Kentucky’s next state auditor, Danville Republican Rep. Mike Harmon, said he’s not sure if he’ll continue the investigation of the University of Louisville’s Board of Trustees and its relationship with the University of Louisville Foundation, which manages the school’s $1.1 billion endowment.
The board and foundation have come under fire over the past year for hefty compensation packages awarded to U of L President James Ramsey, who is the sitting president of both boards.
Harmon said he’s adopted a “wait-and-see” policy about whether he’ll continue current Auditor Adam Edelen’s investigations. He also expressed skepticism about whether it was the state auditor’s role to look into the U of L Foundation, which is a nonprofit and technically independent from the university.
“I’ve always been unclear as to where the auditor gets the authority and the power to be able to audit a fully private group, and they do use the funds toward public good,” Harmon said. “So that’s something that we’ll have to review in more detail.”
The board of trustees has authorized large bonuses for Ramsey, and the foundation has independently awarded hefty deferred compensation packages — delayed bonuses used to retain employees — to Ramsey, former provost Shirley Willihnganz, and Ramsey’s chief of staff, Kathleen Smith, among other top officials.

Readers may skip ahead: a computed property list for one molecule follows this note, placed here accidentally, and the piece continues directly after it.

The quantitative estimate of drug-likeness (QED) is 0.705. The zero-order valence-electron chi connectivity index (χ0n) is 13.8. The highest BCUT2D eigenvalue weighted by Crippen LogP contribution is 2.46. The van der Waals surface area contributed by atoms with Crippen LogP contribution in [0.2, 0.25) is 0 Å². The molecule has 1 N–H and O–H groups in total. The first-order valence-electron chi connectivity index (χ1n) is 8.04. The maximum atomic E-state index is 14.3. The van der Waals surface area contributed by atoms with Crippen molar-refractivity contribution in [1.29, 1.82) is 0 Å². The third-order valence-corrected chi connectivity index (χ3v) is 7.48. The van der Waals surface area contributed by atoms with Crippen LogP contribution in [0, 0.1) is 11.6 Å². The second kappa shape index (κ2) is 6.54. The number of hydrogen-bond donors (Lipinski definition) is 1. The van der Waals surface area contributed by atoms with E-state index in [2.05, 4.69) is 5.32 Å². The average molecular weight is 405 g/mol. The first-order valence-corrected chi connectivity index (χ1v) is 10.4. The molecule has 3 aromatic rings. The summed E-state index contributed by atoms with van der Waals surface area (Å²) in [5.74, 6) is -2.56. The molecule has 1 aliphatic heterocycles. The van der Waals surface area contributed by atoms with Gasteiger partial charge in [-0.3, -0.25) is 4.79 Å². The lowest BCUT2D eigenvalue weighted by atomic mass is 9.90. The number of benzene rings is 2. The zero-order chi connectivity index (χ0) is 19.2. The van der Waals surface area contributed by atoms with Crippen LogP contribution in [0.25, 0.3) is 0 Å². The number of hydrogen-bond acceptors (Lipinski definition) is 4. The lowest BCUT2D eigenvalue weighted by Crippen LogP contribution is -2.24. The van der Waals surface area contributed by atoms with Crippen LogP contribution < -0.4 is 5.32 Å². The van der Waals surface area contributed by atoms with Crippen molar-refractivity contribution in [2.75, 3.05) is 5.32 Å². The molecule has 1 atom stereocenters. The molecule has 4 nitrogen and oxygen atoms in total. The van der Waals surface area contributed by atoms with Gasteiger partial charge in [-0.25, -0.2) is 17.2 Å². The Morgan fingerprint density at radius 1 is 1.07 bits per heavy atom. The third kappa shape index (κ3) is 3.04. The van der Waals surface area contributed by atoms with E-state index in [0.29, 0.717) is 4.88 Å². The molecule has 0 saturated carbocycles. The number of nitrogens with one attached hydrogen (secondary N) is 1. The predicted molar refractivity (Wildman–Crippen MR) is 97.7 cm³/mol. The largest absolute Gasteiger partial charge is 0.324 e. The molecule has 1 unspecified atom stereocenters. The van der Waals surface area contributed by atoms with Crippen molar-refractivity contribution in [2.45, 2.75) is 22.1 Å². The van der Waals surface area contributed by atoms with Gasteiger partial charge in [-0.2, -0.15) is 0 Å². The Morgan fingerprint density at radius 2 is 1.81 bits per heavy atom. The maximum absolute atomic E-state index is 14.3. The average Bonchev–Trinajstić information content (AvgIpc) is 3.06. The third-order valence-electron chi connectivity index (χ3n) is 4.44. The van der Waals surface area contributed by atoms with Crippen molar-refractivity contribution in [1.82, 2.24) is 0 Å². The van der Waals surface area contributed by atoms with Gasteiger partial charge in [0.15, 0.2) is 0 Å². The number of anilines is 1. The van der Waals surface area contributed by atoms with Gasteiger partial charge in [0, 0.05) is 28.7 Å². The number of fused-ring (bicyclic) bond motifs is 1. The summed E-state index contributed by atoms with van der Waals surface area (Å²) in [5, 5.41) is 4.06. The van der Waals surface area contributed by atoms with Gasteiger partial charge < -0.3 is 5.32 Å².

According to a report commissioned by the board of trustees this year, Ramsey’s estimated deferred compensation for 2014 was $1,905,239, bringing his total compensation last year to $2,529,239. The initial estimate for his 2015 compensation is $1,672,114 — which includes $1,023,153 in deferred compensation and tax gross-ups.
The consultants advised against using gross-ups — awarded to reimburse Ramsey for taxes paid on his income — saying they are “not common practice and should be eliminated, going forward.” The consultants also criticized the university’s overall use of deferred compensation, which isn’t deferred at all and vests at the end of each year.
Stephenie Hoelscher, a spokeswoman for the current auditor’s office, said the U of L audit isn’t close to being finished. She said there is “zero chance” of it being completed by the end of Edelen’s term.
Hoelscher also said an ongoing investigation of a collapsed commercial development in Bowling Green is unlikely to be completed by January, either.
Harmon said he wasn’t sure if he’d continue that investigation, too.
“That’s another one I’ll have to get more detail on,” Harmon said.
Every year, the auditor’s office completes about 600 financial statement audits of local governments, which are required by law to continue into Harmon’s administration. Auditors also have the authority to conduct special audits.
Harmon said when he takes office, he’ll make good on a campaign promise to “audit the auditors, just to make sure everything’s operating as efficiently and effectively as possible.”
He has also pledged to conduct a performance audit of the Kentucky Retirement Systems.
“We want to make sure we can do everything we can within the confines of the law to make sure we get as much transparency as possible,” Harmon said.